Of course, part of this is my personal bugbear. Anything set in the Lake District has to undergo a fine-toothed comb examination from me as to its accurate depiction of the Lakes. The 1974 Swallows and Amazons film always falls apart during the heedless sailing scenes when boats flicker to and from between Coniston Water, Windermere and Derwent Water from second to second. I am far too harsh on the subject of authenticity for any film or tv series’ good.

But the film makes this a rod for its own back. By insisting upon naturalism, in the movements of animals and humans, by including accurate buildings, it sets itself a standard that it then conspicuously abandons. The countryside is unreal. It’s exaggerated both vertically and horizontally. Fells and mountains crowd together in formations that bear no resemblance to the Lakes. One repeated long, deep, straight valley image turns up in what must be at least three different places, far apart. Occasional mountain outlines appear out of context, including two Great Gables, nowhere near either Wasdale or Gable’s surrounding fells.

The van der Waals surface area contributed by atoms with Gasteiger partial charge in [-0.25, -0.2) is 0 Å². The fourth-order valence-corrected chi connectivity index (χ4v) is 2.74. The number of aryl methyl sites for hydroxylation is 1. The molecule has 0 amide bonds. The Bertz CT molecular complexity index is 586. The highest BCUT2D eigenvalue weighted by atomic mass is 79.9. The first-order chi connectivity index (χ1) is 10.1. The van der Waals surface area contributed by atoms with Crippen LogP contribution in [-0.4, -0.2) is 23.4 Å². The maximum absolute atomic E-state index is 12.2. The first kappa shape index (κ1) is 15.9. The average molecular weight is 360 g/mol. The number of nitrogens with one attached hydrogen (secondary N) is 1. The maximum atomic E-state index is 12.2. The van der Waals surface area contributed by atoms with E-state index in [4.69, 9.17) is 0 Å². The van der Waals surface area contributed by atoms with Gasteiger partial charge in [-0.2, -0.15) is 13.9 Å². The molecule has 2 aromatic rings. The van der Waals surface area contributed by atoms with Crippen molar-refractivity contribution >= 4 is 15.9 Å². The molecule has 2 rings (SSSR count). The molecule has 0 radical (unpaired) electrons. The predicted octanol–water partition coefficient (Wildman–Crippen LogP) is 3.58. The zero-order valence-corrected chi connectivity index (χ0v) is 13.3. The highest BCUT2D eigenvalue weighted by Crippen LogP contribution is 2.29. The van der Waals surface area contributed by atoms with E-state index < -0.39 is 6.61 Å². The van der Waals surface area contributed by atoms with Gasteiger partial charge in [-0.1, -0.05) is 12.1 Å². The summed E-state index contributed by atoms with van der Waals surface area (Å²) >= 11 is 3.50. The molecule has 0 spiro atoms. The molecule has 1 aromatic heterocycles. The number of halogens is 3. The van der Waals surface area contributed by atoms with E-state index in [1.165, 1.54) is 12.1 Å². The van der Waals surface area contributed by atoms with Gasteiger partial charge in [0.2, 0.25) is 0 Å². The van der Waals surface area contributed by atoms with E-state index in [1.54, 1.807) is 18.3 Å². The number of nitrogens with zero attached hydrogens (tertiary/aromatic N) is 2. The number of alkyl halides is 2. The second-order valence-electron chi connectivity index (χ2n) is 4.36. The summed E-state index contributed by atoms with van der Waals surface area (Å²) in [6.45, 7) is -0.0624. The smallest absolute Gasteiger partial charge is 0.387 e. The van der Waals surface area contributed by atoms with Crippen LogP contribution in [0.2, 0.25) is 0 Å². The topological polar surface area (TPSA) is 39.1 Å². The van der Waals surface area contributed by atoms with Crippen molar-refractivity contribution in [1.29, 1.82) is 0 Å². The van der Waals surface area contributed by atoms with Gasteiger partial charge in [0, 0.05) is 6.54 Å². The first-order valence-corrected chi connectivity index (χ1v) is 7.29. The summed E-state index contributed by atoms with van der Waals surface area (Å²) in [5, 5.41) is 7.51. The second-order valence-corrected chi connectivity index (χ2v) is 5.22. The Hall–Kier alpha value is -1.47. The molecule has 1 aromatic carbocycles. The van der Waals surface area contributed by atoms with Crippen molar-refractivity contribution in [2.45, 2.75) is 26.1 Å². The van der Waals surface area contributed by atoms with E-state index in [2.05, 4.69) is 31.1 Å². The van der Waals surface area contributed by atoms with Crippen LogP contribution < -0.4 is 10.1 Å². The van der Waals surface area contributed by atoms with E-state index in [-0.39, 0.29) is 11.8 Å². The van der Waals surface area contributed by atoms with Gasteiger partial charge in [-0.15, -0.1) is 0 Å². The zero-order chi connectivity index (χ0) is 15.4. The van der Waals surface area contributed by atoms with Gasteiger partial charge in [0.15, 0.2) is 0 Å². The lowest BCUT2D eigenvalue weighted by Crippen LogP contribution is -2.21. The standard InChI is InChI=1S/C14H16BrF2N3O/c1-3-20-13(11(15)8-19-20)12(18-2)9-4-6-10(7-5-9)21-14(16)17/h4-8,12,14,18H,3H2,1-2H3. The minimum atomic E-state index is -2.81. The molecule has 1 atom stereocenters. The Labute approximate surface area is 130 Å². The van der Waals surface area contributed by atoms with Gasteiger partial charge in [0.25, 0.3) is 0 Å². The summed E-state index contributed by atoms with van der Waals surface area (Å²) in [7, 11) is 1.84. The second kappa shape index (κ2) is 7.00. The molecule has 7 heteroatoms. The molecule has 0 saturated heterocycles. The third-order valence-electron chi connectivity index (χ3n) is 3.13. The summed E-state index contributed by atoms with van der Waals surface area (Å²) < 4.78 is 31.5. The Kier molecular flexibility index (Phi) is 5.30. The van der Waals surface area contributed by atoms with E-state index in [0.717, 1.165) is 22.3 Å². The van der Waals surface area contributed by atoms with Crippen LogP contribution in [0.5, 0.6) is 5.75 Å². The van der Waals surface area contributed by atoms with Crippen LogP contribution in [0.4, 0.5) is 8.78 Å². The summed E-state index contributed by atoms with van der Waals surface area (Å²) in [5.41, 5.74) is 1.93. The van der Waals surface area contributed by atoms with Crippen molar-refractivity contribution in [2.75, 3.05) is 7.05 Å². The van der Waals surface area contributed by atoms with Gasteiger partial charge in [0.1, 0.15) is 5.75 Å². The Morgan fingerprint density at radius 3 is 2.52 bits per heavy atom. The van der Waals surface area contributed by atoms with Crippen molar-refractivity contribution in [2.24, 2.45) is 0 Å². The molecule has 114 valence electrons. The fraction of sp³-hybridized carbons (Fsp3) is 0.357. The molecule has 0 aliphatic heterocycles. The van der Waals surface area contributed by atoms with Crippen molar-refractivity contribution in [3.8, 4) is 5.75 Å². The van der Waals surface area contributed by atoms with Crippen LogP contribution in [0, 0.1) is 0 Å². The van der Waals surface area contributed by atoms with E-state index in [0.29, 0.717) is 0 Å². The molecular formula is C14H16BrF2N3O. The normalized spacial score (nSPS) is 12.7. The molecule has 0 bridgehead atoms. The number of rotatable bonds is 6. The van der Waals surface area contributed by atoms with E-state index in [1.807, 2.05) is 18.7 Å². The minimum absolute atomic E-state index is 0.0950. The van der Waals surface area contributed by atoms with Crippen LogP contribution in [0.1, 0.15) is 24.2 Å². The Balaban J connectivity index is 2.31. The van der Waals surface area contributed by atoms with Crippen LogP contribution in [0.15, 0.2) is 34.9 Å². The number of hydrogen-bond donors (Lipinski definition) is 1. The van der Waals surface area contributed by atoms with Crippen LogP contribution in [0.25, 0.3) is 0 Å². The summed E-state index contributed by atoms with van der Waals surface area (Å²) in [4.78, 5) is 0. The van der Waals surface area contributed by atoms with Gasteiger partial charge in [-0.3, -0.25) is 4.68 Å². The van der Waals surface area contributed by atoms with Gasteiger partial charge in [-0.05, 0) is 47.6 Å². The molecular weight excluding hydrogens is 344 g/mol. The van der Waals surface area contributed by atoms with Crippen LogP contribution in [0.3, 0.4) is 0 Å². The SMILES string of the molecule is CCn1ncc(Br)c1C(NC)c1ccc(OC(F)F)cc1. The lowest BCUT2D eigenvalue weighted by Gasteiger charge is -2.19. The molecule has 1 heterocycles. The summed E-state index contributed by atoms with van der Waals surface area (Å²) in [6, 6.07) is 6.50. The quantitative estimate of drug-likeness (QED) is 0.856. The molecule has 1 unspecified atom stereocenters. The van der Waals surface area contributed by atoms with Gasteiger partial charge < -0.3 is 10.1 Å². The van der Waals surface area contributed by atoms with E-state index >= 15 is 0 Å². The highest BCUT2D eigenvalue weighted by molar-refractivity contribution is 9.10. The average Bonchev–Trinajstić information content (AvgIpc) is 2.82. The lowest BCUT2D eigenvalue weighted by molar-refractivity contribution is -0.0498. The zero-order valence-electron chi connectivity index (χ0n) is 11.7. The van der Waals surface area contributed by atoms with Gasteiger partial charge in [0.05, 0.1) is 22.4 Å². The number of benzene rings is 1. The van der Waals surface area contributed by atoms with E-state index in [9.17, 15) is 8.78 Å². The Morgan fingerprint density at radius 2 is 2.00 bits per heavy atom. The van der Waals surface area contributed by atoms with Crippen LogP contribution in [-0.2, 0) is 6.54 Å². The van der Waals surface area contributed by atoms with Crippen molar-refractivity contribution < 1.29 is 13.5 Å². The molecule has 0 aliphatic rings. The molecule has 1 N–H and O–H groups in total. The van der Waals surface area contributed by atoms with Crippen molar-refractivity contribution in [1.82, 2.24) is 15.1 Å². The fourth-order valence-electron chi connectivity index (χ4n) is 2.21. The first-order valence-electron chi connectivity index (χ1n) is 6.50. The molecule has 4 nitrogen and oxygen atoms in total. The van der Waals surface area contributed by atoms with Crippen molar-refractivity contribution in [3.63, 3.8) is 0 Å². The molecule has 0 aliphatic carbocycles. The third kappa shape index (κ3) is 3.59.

It makes the film feel rootless. As well as no sense of structure, or of time, there is no genuine sense of place.

One thing that does the film credit is that it restores Adams’ original ending. In the book, Adams’ editor (amongst others) persuaded him to a deus ex machina ending where naturalist Sir Peter Scott and Snitter’s not-dead-after-all master turn up to save the dogs from the Army, aided by a complete character reversal from the book’s most unpleasant human, but writer and director Martin Rosen has them instead swimming out to sea from the beach at Ravenglass, heading for an island that is a place of dream. The dogs disappear into the mist, and it is left open as to whether they reach any island, but in the context of the film’s determined solidity, the implication is that they drown, that this is their means of escape.